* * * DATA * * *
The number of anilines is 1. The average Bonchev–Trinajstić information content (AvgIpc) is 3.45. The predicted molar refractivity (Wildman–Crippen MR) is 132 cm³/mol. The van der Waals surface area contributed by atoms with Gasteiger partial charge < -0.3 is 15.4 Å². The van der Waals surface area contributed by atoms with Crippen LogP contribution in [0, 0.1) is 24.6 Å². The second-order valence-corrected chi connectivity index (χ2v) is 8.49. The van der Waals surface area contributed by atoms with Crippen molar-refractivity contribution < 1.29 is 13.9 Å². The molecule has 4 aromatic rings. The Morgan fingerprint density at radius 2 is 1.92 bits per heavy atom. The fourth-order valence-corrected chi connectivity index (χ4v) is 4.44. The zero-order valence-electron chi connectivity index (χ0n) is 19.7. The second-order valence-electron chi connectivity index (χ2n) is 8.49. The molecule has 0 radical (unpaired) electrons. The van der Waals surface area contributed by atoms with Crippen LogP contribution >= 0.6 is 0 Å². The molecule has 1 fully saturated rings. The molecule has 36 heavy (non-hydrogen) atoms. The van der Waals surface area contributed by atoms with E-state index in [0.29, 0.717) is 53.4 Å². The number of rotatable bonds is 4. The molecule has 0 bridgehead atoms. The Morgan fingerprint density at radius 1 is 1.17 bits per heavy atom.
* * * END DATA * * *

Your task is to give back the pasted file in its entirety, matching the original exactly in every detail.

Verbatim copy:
The number of anilines is 1. The average Bonchev–Trinajstić information content (AvgIpc) is 3.45. The predicted molar refractivity (Wildman–Crippen MR) is 132 cm³/mol. The van der Waals surface area contributed by atoms with Gasteiger partial charge < -0.3 is 15.4 Å². The van der Waals surface area contributed by atoms with Crippen LogP contribution in [0, 0.1) is 24.6 Å². The second-order valence-corrected chi connectivity index (χ2v) is 8.49. The van der Waals surface area contributed by atoms with Crippen molar-refractivity contribution < 1.29 is 13.9 Å². The molecule has 4 aromatic rings. The Morgan fingerprint density at radius 2 is 1.92 bits per heavy atom. The fourth-order valence-corrected chi connectivity index (χ4v) is 4.44. The zero-order valence-electron chi connectivity index (χ0n) is 19.7. The second-order valence-electron chi connectivity index (χ2n) is 8.49. The molecule has 0 radical (unpaired) electrons. The van der Waals surface area contributed by atoms with Crippen LogP contribution >= 0.6 is 0 Å². The molecule has 1 fully saturated rings. The molecule has 36 heavy (non-hydrogen) atoms. The van der Waals surface area contributed by atoms with E-state index in [0.29, 0.717) is 53.4 Å². The number of rotatable bonds is 4. The molecule has 0 bridgehead atoms. The Morgan fingerprint density at radius 1 is 1.17 bits per heavy atom.